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The American Psychiatric Publishing Textbook of Psychopharmacology, 3rd ed.
Am J Psychiatry 2004;161:2144-2145. doi:10.1176/appi.ajp.161.11.2144
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Kansas City, Kan.

Edited by Alan F. Schatzberg, M.D., and Charles B. Nemeroff, M.D., Ph.D. Arlington, Va., American Psychiatric Publishing, 2004, 1,248 pp., $178.00.

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This is the third edition of the textbook that has set the standard for knowledge and wisdom regarding psychopharmacology as practiced in the United States. Extensively revised from the 1998 edition, it includes 17 new chapters, 180 additional pages, and 138 distinguished contributors, many new to this volume. As in the previous edition, subject matter is logically organized, with 65 chapters divided among four major sections.

The first of these sections, Principles of Psychopharmacology, brings readers up-to-date on the basic (e.g., molecular biology and genomics) and clinical (e.g., statistics, brain imaging) sciences forming the foundations of psychopharmacology. These chapters vary in breadth, depth, and complexity, but all are suitable and understandable for psychiatric clinicians, residents, and medical students.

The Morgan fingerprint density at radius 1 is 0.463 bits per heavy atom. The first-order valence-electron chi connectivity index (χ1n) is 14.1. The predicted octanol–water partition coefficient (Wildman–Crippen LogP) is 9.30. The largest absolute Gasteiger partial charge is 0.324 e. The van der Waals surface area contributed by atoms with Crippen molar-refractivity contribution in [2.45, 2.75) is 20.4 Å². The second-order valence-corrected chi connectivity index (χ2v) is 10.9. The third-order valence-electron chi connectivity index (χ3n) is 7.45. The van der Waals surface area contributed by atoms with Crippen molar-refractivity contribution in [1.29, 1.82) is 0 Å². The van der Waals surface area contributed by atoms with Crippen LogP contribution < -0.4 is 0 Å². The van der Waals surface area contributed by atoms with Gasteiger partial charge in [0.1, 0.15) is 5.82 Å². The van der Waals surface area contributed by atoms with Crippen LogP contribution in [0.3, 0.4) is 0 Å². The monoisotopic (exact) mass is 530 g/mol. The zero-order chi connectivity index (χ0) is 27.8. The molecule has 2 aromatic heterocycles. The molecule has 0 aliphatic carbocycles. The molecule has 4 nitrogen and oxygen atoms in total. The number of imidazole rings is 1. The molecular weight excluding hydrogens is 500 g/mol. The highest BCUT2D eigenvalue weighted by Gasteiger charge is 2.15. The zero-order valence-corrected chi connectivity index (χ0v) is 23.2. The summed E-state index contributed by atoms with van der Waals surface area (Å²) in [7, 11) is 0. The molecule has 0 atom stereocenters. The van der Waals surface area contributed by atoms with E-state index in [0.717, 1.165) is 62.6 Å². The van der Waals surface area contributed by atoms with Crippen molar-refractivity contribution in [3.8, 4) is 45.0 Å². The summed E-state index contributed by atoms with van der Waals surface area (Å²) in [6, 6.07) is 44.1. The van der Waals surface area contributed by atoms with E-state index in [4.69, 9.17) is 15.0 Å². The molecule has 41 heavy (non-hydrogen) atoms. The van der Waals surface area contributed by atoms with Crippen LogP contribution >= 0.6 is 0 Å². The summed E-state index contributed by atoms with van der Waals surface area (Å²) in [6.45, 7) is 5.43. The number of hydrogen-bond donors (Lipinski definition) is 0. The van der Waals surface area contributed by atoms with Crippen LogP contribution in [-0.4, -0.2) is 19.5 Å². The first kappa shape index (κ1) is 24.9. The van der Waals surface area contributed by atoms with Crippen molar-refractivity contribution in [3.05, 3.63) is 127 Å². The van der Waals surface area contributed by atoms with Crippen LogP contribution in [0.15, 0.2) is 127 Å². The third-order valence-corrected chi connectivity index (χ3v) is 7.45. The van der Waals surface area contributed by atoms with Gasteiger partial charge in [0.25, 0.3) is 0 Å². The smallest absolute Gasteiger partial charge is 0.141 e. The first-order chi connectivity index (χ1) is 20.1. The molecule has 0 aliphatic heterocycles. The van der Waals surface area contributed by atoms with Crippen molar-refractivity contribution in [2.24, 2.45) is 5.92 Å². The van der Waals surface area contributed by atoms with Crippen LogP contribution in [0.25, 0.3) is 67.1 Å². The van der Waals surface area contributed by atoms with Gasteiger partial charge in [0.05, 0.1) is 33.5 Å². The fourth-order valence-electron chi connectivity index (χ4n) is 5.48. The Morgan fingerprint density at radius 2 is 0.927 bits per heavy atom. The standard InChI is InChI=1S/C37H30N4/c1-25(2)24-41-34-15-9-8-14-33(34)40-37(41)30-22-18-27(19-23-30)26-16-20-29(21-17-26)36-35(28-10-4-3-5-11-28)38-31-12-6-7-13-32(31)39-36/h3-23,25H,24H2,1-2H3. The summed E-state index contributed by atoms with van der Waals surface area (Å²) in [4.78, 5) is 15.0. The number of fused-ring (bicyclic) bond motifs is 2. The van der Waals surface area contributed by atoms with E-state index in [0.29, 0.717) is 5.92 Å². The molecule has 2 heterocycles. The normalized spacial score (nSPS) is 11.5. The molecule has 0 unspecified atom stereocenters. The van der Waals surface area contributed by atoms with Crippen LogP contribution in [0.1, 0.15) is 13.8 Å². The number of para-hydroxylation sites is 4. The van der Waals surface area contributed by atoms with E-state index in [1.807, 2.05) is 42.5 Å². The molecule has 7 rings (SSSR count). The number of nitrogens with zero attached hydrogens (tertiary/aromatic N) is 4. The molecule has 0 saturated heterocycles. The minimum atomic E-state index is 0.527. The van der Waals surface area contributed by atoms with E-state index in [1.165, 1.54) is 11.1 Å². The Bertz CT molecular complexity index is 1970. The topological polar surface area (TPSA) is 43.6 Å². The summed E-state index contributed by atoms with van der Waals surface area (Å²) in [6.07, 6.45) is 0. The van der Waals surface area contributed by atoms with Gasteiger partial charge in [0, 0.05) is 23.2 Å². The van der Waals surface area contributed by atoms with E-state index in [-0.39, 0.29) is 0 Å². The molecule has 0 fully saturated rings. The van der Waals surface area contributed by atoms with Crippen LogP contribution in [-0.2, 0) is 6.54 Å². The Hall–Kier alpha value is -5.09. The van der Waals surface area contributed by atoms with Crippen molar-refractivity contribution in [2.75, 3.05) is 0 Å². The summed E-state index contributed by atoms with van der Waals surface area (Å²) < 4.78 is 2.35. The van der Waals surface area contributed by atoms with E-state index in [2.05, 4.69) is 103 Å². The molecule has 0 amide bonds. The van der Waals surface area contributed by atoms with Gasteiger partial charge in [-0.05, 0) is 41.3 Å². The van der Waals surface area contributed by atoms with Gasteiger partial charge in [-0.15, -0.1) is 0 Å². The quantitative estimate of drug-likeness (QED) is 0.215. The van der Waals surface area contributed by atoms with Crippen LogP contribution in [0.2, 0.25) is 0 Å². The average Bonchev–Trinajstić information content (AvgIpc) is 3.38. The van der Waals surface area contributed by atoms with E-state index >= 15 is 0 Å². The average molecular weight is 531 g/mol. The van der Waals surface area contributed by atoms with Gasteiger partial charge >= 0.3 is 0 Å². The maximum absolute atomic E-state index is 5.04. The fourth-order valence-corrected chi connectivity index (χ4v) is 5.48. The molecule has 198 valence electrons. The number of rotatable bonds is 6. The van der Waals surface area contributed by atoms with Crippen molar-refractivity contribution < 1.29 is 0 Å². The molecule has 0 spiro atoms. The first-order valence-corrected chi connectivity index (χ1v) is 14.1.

The second section, constituting about half the book, covers virtually all psychotropic medications used in U.S. psychiatry (and a few not yet introduced), giving most agents their own separate chapters. A basic structure is imposed on these chapters: each covers the same areas (pharmacokinetics, mechanism of action, indications, etc.) in the same order, easing the reading of and comparisons among chapters. However, this format also leads to some unnecessary repetition of content (for example, each individual selective serotonin reuptake inhibitor [SSRI] chapter discusses mechanism of action).

The third section delves into current knowledge of the neurobiology of seven broadly defined psychiatric disorders (e.g., schizophrenia, mood disorders, and personality disorders). More uneven in approach and substance than the other sections (e.g., schizophrenia receives nine pages and mood disorders 46 pages), the writing of the individual chapters is clear and the information current.